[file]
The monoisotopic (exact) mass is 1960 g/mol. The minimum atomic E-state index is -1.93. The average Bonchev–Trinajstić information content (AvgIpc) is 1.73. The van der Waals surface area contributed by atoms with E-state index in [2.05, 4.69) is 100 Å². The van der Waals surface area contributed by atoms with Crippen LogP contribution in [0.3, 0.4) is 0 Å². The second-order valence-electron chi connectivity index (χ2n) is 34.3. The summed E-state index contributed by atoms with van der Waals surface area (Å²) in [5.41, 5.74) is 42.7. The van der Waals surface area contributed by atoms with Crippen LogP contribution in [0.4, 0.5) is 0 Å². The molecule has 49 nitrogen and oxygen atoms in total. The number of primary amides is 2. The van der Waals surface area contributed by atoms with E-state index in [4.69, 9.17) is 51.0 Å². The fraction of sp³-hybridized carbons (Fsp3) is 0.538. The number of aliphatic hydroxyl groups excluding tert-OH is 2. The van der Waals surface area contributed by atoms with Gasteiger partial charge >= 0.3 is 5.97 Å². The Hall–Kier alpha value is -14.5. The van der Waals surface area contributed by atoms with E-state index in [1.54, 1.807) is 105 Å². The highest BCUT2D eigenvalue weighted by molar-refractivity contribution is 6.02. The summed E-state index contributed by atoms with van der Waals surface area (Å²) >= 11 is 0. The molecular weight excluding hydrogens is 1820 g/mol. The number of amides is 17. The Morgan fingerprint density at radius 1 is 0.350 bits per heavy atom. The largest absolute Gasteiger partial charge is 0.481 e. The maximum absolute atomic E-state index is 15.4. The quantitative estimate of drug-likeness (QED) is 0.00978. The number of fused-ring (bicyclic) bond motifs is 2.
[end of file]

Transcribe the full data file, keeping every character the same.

The monoisotopic (exact) mass is 1960 g/mol. The minimum atomic E-state index is -1.93. The average Bonchev–Trinajstić information content (AvgIpc) is 1.73. The van der Waals surface area contributed by atoms with E-state index in [2.05, 4.69) is 100 Å². The van der Waals surface area contributed by atoms with Crippen LogP contribution in [0.3, 0.4) is 0 Å². The second-order valence-electron chi connectivity index (χ2n) is 34.3. The summed E-state index contributed by atoms with van der Waals surface area (Å²) in [5.41, 5.74) is 42.7. The van der Waals surface area contributed by atoms with Crippen LogP contribution in [0.4, 0.5) is 0 Å². The molecule has 49 nitrogen and oxygen atoms in total. The number of primary amides is 2. The van der Waals surface area contributed by atoms with E-state index in [4.69, 9.17) is 51.0 Å². The fraction of sp³-hybridized carbons (Fsp3) is 0.538. The number of aliphatic hydroxyl groups excluding tert-OH is 2. The van der Waals surface area contributed by atoms with Gasteiger partial charge >= 0.3 is 5.97 Å². The Hall–Kier alpha value is -14.5. The van der Waals surface area contributed by atoms with E-state index in [1.54, 1.807) is 105 Å². The highest BCUT2D eigenvalue weighted by molar-refractivity contribution is 6.02. The summed E-state index contributed by atoms with van der Waals surface area (Å²) >= 11 is 0. The molecular weight excluding hydrogens is 1820 g/mol. The number of amides is 17. The Morgan fingerprint density at radius 1 is 0.350 bits per heavy atom. The largest absolute Gasteiger partial charge is 0.481 e. The maximum absolute atomic E-state index is 15.4. The quantitative estimate of drug-likeness (QED) is 0.00978. The number of fused-ring (bicyclic) bond motifs is 2.